Today is Lohri, the traditional harvest festival widely celebrated in Punjab and surrounding areas. With a large Punjabi population in Delhi, the festival is a big event in the Capital, too.
The outdoor celebrations are attended by a large crowd — friends, neighbours and family alike. So tonight, expect bonfires, Punjabi songs and dancing to the beats of dhol, besides the sweet smell of peanuts and jaggery being roasted over open fire. Tradition calls for throwing phulle (popcorn), revari, gajak and moongfali (peanuts) into the bonfire while taking a parikrama (circle) around it.
“There will also be dholwalley for traditional Punjabi songs and dance,” says Meeta Sachdeva, a resident of Tilak Nagar, who will be celebrating her first Lohri after marriage.
“There will be a lavish traditional buffet laid out, with delicacies like makki ki roti, sarson ka saag, dal makhni and more. There will also a DJ console,” she says.
There are many who chose not to hold bonfires in their lawn or courtyard. Instead, they celebrate the evening along with other residents of their colony at some common site, like the community park. “It’s not really a big function unless someone has got married or a baby is born,” says Mansi Chibber, a Noida resident. “We take part in our colony celebrations . We dance, sing, eat. A mixture of popcorn, peanuts, sesame sweets are given to all as an offering.”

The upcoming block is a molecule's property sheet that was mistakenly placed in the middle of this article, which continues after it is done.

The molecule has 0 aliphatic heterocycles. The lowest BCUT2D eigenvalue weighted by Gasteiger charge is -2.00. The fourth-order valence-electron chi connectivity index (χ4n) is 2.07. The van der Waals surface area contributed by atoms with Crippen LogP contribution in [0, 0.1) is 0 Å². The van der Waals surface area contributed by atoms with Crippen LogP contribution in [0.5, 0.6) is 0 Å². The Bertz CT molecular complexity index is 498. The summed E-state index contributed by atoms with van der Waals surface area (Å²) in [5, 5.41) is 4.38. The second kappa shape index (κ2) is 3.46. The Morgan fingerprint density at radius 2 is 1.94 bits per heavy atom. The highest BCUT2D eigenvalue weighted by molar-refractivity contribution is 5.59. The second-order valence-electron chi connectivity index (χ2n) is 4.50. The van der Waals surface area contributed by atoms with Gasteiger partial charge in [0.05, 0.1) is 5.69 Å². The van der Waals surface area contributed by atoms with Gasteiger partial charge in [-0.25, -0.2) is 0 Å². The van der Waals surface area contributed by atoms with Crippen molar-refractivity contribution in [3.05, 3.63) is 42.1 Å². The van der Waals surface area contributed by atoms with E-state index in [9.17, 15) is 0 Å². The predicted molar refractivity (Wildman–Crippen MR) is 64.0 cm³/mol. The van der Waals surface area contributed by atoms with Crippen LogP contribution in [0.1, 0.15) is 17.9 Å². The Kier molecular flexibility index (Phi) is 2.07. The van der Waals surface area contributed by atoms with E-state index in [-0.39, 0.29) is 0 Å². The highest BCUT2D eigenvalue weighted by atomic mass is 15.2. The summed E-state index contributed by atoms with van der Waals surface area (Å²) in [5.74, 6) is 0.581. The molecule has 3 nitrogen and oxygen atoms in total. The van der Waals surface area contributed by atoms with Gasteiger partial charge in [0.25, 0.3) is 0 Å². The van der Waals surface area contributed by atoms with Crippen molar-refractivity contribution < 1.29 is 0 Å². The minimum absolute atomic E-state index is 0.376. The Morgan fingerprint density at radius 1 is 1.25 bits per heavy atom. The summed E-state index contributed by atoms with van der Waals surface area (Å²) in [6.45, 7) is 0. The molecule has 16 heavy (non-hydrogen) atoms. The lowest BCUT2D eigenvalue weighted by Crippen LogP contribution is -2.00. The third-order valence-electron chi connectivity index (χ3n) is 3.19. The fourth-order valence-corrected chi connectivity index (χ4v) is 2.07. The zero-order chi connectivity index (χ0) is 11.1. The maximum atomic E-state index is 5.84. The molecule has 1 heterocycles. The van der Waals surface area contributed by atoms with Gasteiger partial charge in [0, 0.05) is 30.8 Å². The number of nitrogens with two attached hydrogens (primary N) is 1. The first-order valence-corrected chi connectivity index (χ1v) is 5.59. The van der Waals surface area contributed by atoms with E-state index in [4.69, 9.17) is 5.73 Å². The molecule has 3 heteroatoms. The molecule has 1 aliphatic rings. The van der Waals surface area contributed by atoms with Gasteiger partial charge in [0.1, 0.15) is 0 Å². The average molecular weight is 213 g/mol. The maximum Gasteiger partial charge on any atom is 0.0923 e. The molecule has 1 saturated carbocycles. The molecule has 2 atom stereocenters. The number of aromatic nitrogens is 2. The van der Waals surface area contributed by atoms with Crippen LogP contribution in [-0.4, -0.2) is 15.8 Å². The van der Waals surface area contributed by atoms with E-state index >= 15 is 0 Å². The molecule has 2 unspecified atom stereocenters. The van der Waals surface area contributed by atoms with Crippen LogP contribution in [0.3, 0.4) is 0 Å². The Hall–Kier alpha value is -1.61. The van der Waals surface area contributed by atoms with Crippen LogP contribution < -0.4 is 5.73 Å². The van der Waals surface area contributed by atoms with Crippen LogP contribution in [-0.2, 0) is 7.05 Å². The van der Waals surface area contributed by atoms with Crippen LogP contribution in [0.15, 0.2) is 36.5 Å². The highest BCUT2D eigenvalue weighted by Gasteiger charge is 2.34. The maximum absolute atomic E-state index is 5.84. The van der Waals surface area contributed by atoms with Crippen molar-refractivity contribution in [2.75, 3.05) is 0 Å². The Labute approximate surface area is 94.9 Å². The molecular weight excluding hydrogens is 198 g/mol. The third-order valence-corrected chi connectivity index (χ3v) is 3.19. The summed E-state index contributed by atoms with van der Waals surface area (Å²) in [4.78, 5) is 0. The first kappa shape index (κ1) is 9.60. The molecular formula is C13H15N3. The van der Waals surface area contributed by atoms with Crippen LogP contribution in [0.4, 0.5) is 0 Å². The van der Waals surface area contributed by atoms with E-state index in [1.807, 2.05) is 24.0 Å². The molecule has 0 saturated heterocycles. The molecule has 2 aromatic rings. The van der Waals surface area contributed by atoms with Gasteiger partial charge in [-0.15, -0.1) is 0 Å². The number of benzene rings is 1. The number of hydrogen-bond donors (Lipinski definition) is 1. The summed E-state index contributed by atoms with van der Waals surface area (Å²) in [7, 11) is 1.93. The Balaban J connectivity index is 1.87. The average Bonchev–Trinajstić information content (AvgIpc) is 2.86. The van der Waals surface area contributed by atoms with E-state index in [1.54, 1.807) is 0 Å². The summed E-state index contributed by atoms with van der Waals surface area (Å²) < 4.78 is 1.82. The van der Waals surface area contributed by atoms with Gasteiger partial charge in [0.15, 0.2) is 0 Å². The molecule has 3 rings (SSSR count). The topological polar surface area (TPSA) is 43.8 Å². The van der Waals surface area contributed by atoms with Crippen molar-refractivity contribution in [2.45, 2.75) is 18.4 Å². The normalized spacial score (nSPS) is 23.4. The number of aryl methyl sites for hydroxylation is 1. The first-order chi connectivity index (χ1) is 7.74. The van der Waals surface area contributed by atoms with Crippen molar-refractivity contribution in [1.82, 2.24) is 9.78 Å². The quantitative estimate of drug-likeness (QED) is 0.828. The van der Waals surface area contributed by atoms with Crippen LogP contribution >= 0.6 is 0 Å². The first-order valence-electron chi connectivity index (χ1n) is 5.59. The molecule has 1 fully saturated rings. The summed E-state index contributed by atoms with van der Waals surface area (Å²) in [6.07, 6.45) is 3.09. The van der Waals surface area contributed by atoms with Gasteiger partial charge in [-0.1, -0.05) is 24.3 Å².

Sudha Sharda, a resident of Karol Bagh says, “Apart from the regular bonfire, Punjabi songs are also sung. Children collect Lohri by singing songs such as Hullay ni Maiyee Hullay, Sunder mundriye ho. People dance and generally have a good time.”
While for many this is an evening of festivity, for a few, Lohri translates into a hard night’s work. S. Kumar Rana of Bhartiya Dhol, a music band, says, “Lohri is a very busy day. We get around 20 to 25 requests for playing dhol. Since morning we start practicing and warming up. And yes, we have special uniforms for tonight.”